It likely won’t take long to know whether or not the Nashville Predators picked the right guy to be their second head coach.
With Peter Laviolette, it rarely does.
The 49-year-old has a history of early success as a head coach. At the same time, though, teams have been nearly as quick to decide that he no longer was the guy. Look no further than the start of this season when the Philadelphia Flyers fired him after three games (0-3-0) — the NHL’s earliest coaching change in more than 40 years.
A well-traveled bench boss who has directed teams in the minor leagues and the NHL — he also will be head coach for Team USA at the 2014 World Championships, which kick off next week in Belarus — he almost always has made a good first impression.
His first job was as head coach of the ECHL’s Wheeling Whalers in 1997-98 and he took that team to the third round of the playoffs. The following season, he took over the Providence Bruins in the AHL and immediately won a league championship.
At first glance, his two-year stint as coach of the New York Islanders seems less impressive given that he did not win a postseason series there. Consider, though, that the Islanders reached the playoffs each of those two seasons following a seven-year absence. They made it back just twice in eight years after he left.
He got the Flyers to the Stanley Cup finals in 2010, his first season there. He led Carolina to a Stanley Cup championship in 2006, his second year with that franchise.
If General Manager David Poile, therefore, wanted someone who could provide the sort of jolt that immediately pushes the Predators farther than they’ve gone, it’s tough to imagine he could have done any better.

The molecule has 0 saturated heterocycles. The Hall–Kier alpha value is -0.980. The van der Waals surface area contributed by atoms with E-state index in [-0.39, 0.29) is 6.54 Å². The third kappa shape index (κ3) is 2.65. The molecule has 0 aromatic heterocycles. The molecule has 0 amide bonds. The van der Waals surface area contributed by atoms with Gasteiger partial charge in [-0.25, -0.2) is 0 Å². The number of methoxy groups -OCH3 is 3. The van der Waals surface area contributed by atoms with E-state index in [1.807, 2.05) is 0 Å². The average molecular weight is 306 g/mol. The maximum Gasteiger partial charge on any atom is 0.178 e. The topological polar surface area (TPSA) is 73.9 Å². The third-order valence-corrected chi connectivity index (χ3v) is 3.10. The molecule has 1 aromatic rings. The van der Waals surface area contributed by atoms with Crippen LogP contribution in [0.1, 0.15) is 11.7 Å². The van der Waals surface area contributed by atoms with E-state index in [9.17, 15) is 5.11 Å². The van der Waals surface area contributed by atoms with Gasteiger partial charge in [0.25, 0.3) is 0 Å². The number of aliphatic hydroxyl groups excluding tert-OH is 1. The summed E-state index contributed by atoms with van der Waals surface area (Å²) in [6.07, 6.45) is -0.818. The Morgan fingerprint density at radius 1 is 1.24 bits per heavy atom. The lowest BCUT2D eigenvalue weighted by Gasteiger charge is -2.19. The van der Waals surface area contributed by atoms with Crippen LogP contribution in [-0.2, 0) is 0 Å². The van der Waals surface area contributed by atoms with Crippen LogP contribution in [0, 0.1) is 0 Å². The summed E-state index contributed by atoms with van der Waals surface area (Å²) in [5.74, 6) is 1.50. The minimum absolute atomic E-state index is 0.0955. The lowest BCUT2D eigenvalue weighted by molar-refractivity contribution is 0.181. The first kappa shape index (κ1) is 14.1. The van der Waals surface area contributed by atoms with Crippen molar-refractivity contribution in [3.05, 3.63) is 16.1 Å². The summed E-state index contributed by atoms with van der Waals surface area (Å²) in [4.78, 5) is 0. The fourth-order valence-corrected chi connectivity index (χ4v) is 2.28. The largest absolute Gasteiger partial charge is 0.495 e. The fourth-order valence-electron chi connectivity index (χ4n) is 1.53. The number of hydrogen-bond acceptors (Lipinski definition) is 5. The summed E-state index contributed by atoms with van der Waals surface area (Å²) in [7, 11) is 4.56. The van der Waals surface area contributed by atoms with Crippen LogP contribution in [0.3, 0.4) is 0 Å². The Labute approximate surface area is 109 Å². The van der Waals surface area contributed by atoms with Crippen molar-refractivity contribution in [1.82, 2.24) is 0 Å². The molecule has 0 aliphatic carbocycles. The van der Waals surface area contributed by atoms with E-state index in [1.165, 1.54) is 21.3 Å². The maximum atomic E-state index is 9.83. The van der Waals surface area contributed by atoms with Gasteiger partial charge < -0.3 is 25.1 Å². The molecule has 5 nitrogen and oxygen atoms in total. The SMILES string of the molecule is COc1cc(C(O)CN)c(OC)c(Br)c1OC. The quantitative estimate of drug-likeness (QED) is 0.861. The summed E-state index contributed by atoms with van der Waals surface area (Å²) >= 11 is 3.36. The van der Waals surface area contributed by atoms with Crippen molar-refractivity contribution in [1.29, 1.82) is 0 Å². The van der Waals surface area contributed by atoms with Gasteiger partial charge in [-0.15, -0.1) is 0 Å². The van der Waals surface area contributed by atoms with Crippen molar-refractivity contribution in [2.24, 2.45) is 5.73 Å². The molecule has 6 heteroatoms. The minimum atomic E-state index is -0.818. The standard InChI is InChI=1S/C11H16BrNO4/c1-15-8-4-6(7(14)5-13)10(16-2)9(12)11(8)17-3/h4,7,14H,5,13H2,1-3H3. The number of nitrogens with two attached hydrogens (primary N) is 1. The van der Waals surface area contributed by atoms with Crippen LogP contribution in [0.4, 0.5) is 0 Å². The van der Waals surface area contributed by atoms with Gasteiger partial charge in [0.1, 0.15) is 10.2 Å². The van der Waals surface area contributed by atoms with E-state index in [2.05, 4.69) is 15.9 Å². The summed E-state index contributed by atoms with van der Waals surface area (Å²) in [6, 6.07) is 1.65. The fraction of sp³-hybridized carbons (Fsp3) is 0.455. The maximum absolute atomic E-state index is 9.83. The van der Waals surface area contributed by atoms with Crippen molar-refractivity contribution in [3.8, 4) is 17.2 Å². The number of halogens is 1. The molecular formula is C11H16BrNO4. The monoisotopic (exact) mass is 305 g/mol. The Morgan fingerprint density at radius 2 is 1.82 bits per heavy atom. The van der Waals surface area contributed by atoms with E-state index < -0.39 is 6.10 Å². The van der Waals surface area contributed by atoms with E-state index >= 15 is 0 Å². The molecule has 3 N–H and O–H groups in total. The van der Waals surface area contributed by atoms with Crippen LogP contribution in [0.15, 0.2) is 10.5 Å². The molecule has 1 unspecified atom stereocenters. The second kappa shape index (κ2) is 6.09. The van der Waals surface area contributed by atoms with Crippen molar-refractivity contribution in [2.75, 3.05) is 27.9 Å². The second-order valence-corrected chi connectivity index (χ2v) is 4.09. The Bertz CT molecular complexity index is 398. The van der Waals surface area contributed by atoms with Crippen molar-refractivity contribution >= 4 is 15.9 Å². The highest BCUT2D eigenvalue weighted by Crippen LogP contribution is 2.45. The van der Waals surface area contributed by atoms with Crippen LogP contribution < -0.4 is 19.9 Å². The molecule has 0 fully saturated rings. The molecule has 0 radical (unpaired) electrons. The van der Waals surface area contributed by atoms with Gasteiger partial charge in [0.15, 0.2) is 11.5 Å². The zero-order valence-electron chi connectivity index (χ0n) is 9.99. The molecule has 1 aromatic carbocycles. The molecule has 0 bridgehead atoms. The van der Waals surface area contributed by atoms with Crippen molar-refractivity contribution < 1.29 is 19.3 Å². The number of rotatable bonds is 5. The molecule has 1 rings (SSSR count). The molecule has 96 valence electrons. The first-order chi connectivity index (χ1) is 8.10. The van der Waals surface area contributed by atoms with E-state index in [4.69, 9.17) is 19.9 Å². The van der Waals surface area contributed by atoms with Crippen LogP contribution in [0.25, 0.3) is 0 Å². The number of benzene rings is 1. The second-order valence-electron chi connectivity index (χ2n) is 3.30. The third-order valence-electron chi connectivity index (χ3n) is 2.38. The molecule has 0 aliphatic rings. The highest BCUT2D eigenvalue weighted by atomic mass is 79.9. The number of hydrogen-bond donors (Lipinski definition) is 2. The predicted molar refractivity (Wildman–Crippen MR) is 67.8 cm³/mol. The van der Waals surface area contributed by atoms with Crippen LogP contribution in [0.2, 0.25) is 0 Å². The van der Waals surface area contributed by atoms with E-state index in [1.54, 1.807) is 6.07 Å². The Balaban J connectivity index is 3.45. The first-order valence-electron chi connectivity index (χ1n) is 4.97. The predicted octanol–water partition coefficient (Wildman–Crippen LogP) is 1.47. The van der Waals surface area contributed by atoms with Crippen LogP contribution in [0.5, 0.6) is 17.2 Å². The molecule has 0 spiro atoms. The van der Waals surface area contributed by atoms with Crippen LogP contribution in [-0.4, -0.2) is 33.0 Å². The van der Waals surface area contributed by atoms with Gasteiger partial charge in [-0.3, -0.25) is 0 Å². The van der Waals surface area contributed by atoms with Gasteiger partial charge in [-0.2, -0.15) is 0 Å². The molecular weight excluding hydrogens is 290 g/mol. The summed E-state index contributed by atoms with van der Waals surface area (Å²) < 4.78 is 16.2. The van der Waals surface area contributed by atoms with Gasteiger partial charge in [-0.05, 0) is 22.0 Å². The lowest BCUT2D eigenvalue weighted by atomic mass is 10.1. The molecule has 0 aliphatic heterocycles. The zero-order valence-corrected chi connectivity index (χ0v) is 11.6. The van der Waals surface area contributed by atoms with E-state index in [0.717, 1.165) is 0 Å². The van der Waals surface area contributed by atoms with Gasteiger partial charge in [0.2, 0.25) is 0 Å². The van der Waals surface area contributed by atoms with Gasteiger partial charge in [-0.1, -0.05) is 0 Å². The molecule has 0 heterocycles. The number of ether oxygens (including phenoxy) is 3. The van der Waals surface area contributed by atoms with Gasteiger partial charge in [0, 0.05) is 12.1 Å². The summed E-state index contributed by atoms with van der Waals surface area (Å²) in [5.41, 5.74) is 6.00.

Laviolette gets results and he gets them quickly. The problem is that he fails to sustain those results and can’t measure up to the expectations he establishes for himself. Usually, it doesn’t take long before his team is looking for someone else.
Carolina gave up on him less than one-third of the way into the 2008-09 season, a little more than two years after he led that team to the Cup. The Islanders had seen enough after just two seasons, even though they were playoff seasons. He endured rumors of his firing throughout most of the lockout-shortened 2012-13 campaign only to be shown the door a week into the following season after what chairman Ed Snider called “one of the worst training camps I’ve ever seen.”
“I’m not talking about strictly the results,” former Islanders GM Mike Milbury said when he fired Laviolette more than a decade ago. “I’m talking about the methodology in coaching and communication with players. If you don’t have it, it’s pretty tough to succeed. And it looked to me as if it had been lost.”
In terms of style and substance, he does not represent business as usual. Laviolette is the sort of all-or-nothing personality and performer the Predators traditionally have shied away from at all levels of the organization.
His history suggests that his addition will yield positive results beginning with the 2014-15 season. Likewise, however, there is absolutely no reason to think he’ll ever threaten Barry Trotz’s franchise record for the number of games coached.
With Laviolette, nothing lasts long.